The Washington State surrogacy bill, HB 1267, did not accomplish its most important task. While they were successful in eliminating the terms "father" and "mother" in parental law, Rep. Jamie Pedersen's bid for legal womb for rent agreements has been stripped from the bill.
It has passed the Senate with a 27-21 vote. However, with significant modifications.
Leading up to the vote, a number of law makers expressed concern over Pedersen's paid surrogacy plan.
Rep. Pedersen, a homosexual activist and long time legal council for LAMBDA in Washington State, has been working to legalize paid surrogacy for several years.
While the Olympian headline spun the story, "Wash. Senate Vote Keeps Paid Surrogacy Bill Alive," it is not very "alive" in this session. Undoubtedly it will come back in 2012.
The Olympian said, "Rep. Jamie Pedersen, the bills main sponsor, said he was not disappointed by the Senate's action because it kept the bill alive, albeit in an altered form."
Pedersen said the bill, "could now be discussed until the (April 24) end of the session."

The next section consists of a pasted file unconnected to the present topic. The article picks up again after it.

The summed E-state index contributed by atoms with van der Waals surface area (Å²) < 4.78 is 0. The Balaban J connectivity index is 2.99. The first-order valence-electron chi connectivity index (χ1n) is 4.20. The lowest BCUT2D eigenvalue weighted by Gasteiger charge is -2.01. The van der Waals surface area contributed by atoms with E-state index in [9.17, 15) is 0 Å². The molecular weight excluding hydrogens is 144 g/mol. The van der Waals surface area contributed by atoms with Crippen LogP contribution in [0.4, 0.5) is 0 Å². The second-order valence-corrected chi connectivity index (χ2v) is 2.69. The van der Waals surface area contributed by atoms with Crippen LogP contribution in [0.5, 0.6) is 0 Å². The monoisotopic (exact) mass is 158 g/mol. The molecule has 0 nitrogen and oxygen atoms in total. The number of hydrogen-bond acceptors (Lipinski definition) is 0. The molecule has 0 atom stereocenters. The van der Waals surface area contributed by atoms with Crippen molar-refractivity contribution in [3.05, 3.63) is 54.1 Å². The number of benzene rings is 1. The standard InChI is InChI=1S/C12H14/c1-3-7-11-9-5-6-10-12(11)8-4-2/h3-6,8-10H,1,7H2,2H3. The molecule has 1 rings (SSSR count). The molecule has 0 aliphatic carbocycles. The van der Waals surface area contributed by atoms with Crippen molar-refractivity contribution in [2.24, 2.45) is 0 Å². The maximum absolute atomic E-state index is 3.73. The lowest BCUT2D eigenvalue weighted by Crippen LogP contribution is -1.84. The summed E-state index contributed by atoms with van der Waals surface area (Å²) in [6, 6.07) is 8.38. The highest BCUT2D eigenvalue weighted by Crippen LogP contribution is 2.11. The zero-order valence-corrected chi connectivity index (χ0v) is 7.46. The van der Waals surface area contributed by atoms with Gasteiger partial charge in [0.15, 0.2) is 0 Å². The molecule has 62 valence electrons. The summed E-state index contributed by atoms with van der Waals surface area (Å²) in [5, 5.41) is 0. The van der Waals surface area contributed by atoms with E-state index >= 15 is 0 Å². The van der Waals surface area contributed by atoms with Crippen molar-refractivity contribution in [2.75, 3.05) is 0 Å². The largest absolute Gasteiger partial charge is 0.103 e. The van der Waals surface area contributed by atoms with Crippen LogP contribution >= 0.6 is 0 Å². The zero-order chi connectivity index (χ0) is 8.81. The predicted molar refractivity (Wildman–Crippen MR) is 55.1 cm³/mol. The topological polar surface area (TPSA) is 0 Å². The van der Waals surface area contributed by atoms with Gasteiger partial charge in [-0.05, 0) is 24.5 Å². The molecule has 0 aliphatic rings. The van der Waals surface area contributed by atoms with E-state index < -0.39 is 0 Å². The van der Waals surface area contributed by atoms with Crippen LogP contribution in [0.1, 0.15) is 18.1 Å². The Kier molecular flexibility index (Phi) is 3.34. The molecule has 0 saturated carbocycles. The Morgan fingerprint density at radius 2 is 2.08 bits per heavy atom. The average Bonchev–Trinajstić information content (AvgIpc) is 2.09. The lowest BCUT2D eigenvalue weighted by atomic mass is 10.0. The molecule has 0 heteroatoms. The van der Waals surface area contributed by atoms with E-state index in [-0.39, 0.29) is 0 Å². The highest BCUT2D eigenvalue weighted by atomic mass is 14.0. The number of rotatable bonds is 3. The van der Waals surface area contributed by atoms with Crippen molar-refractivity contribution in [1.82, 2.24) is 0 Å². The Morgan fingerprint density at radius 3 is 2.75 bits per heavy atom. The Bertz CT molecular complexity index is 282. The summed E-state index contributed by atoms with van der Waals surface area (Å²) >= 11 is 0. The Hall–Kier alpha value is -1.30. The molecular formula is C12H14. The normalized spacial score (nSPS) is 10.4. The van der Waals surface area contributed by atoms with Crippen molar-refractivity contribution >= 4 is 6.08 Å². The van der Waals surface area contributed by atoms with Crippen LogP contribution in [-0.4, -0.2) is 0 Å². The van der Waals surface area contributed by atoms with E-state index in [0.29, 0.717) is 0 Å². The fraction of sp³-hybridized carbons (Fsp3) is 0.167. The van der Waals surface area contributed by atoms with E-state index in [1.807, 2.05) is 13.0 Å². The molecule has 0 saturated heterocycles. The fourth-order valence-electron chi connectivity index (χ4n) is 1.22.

Pedersen's Democratic colleague, Senator James Hargrove D-Hoquiam, said, "When you put money into the mix, that becomes problematic and there is the potential for abuse because of the financial motive."
Others were more harsh in their opposition to paid surrogacy saying it "would commercialize pregnancy," with some comparing it to the illegal trafficking of organs, and even prostitution.
Rep. Mark Miloscia, D-Federal Way, introduced 20 amendments in what appeared to be an attempt to reconstruct or simply kill the bill.
This is one such amendment:
"In the interests of full disclosure, the legislature declares in its good judgment that couples who are unable to have children be allowed to enter into womb rental agreements with low income women, lonely military wives, or women with mental illness or disabilities. The legislature endeavors by this act to allow wealthy couples to artificially create children using surrogate woman and sell the babies to wealthy couples for the greater good of Washington state. This act, titled the Baby Selling Act of 2011, will create jobs for women of lesser means and poorer circumstances."
I personally believe it was, at least in part, the strong public contact and attendance at the public hearing that helped many of the law makers to stand firm against what Miloscia calls "womb rental agreements."
As this session nears its end, would you take a moment and contact your state representative and senator once again affirming that you strongly oppose paid surrogacy?
This issue will come back in January 2012. The community that wants it, will demand it again.
You may contact your elected official here.
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Faith and Freedom
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